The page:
Common Problems For Budget Scooters


Chinese scooters suffer from some of the worst press ever imagined. Most of it is undeserved and propagated by those unwilling to take the time to figure out whats going on. Here, we’ll detail a couple of the oddities and what you can do to work with these affordable and fun vehicles.

Some of the most common problems with these are listed here. Unless you’re mechanically inclined, you shouldn’t be working on the bike in the first place. More scooters have died because the wrong people ‘fixed’ them than anything else.

  • Spark Plugs – they’re garbage, usually Torch or LD, and they are to be replaced as soon as they get out of the box with quality NGK plugs. Most of the two strokes seem to come with decent plugs, so this is mostly a 4 stroke affliction.
  • Fuel Filters – the Chinese don’t add Ethanol to their gas, because they’re not crazy and driven by oil politics. The fuel filters shipped with some scooters are paper element type and fall apart with ethanol gas, and the goopy bits of paper end up in your carb. Better choice is ethanol friendly metal core filters.
  • Valve Clearances – often set poorly at the factory, these tend to go out of adjustment in the early miles (under 500) of many of these bikes. This has lead to the premature death of many a good bike when people don’t properly understand this very basic problem. It’s sometimes a time consuming job to do, but once done, rarely needs doing again for a long while. The trick is knowing what to set these to, which a skilled repair shop can do for you.
  • Carburetors – they’re usually copies of Keihin designs and sometimes Walbro’s (50cc). The auto chokes crap out occasionally, but not nearly as often as people will tell you, it’s often a misdiagnoses of something else. The jets in these tend to block up with our volatile and fast to evaporate ethanol containing gas. The previously mentioned fuel filter problems don’t help one bit. 
  • Gas Tanks – More ethanol bashing. Being as ethanol absorbs water over time, when it sits in your gas tank for more than a few months it can cause rust problems. Bikes with external gas caps suffer most because people leave them in the rain and water gets in through the key hole and seals. Gas treatments like Stabil can help, especially if you’re not using your ride regularly (once a week at least). The petcocks (fuel valve) can also cause problems. They can stick open, possibly flooding your motor or they can stick closed, obviously stopping fuel getting to the engine. Or worst of all, the lines can crack and allow a vacuum leak to your engine.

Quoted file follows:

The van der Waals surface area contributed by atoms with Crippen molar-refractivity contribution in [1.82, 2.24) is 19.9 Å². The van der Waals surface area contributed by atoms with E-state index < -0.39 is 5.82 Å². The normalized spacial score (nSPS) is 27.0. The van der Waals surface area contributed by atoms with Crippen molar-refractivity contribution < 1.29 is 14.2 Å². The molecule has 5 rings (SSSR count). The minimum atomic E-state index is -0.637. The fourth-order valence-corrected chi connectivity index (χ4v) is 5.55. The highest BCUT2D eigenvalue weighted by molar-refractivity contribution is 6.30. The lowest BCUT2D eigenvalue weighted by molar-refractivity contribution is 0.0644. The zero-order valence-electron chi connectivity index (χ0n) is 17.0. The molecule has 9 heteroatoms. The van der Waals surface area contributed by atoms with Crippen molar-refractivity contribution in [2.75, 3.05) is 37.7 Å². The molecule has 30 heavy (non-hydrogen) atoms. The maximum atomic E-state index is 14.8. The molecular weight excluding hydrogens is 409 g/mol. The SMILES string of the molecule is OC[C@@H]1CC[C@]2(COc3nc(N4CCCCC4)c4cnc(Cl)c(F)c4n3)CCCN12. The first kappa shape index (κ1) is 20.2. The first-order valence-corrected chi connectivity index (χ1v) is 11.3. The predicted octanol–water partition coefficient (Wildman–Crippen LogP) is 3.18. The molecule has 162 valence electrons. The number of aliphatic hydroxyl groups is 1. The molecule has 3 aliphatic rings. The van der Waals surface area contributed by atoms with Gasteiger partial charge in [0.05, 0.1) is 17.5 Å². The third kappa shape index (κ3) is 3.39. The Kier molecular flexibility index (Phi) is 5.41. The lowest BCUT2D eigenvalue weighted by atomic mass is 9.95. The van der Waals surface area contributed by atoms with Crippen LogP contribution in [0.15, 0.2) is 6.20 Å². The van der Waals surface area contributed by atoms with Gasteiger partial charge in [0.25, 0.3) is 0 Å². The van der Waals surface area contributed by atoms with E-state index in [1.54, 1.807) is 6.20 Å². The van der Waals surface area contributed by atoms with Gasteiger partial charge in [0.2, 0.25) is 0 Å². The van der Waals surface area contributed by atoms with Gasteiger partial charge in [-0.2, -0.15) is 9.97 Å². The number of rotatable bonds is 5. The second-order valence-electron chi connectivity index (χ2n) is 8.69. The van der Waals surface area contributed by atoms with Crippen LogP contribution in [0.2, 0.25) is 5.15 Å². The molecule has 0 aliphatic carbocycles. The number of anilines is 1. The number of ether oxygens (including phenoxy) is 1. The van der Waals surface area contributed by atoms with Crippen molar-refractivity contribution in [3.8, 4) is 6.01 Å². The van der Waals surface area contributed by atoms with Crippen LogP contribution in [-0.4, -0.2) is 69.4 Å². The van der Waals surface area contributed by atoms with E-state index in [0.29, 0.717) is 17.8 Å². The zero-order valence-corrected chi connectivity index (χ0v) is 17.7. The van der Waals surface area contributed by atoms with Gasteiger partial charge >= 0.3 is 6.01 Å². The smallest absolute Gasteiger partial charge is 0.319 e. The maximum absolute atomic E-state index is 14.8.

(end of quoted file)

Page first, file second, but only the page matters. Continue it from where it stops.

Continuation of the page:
• Tires & Wheels – Generally, these are problem free, but the alloy wheels on some are easily cracked and bent, but this goes for all scooters and motorcycles. Hit a curb or big pot hole and it’ll cost you. A bigger problem is valve stems; they dry rot (at least here in the south) and either leak or can pop out at speed! This mostly happens through neglect, being left outside on unused for long periods.
  • Oil Leaks – The engines need oil! Four strokes need it inside the engine, not on your driveway. Check this regularly, it takes five seconds and we’re happy to show you how to check it. Two strokes need oil in their oil tanks – and not lawn mower, marine, engine oil, vegetable oil or any other garbage you find – they need motorcycle specific two-stroke oil ! We have it. Some even smells like Strawberries, I kid you not. Put the wrong stuff in here and your engine will not last long.
  • Engines – Most chinese scooters use a few basic engines; lets start with the 50cc class and work up from there. 50cc four-stroke: 99% of these are based on an engine called a QMB139 GY6. Reputed to be an old Honda design from the 80’s that was stolen and cloned, it is possibly one of the most popular motors in the world. The story of how it came to be cloned is well documented in industrial engineering circles. The easiest way to identify if you’ve got one of these is to look for a raised area on the bottom left of your engine with the 139 number somewhere. The 39 portion is the bore size of the motor in mm. These motors can easily be improved on by upping capacity to 80cc – a kit skilled repair shop will be happy to fit to your scooter.

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